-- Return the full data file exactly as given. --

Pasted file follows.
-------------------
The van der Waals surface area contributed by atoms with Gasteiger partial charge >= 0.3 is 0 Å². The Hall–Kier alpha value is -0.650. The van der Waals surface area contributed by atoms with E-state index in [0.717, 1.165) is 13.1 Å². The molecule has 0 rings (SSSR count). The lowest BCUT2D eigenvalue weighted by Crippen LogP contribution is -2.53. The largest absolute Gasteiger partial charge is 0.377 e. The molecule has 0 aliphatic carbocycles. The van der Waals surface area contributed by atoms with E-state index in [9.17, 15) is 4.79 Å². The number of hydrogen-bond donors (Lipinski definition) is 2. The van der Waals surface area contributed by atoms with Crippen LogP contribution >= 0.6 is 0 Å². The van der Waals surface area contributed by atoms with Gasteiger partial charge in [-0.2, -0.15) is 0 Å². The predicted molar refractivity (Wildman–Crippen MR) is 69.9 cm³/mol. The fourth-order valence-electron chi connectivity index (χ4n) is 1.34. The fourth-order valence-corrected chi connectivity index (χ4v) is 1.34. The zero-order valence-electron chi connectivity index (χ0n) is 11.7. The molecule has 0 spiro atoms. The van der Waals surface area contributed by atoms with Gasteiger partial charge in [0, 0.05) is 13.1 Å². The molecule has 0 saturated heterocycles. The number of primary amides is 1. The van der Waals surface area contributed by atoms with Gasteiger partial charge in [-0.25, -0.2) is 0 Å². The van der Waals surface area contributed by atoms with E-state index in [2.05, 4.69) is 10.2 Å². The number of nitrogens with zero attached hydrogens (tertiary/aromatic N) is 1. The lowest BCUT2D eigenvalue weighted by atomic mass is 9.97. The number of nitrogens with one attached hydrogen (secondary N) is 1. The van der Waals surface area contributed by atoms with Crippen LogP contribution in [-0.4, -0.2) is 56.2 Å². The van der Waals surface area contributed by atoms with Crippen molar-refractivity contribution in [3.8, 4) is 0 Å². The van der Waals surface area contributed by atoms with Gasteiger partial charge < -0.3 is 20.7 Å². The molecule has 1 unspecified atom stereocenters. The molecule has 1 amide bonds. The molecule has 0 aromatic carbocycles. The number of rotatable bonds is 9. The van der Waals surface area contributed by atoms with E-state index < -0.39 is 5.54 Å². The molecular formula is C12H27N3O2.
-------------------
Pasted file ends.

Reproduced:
The van der Waals surface area contributed by atoms with Gasteiger partial charge >= 0.3 is 0 Å². The Hall–Kier alpha value is -0.650. The van der Waals surface area contributed by atoms with E-state index in [0.717, 1.165) is 13.1 Å². The molecule has 0 rings (SSSR count). The lowest BCUT2D eigenvalue weighted by Crippen LogP contribution is -2.53. The largest absolute Gasteiger partial charge is 0.377 e. The molecule has 0 aliphatic carbocycles. The van der Waals surface area contributed by atoms with E-state index in [9.17, 15) is 4.79 Å². The number of hydrogen-bond donors (Lipinski definition) is 2. The van der Waals surface area contributed by atoms with Crippen LogP contribution >= 0.6 is 0 Å². The van der Waals surface area contributed by atoms with Gasteiger partial charge in [-0.2, -0.15) is 0 Å². The predicted molar refractivity (Wildman–Crippen MR) is 69.9 cm³/mol. The fourth-order valence-electron chi connectivity index (χ4n) is 1.34. The fourth-order valence-corrected chi connectivity index (χ4v) is 1.34. The zero-order valence-electron chi connectivity index (χ0n) is 11.7. The molecule has 0 spiro atoms. The van der Waals surface area contributed by atoms with Gasteiger partial charge in [0, 0.05) is 13.1 Å². The molecule has 0 saturated heterocycles. The number of primary amides is 1. The van der Waals surface area contributed by atoms with Gasteiger partial charge in [-0.25, -0.2) is 0 Å². The van der Waals surface area contributed by atoms with E-state index in [2.05, 4.69) is 10.2 Å². The number of nitrogens with zero attached hydrogens (tertiary/aromatic N) is 1. The lowest BCUT2D eigenvalue weighted by atomic mass is 9.97. The number of nitrogens with one attached hydrogen (secondary N) is 1. The van der Waals surface area contributed by atoms with Crippen LogP contribution in [-0.4, -0.2) is 56.2 Å². The van der Waals surface area contributed by atoms with Crippen molar-refractivity contribution in [3.8, 4) is 0 Å². The van der Waals surface area contributed by atoms with Gasteiger partial charge < -0.3 is 20.7 Å². The molecule has 1 unspecified atom stereocenters. The molecule has 1 amide bonds. The molecule has 0 aromatic carbocycles. The number of rotatable bonds is 9. The van der Waals surface area contributed by atoms with E-state index < -0.39 is 5.54 Å². The molecular formula is C12H27N3O2.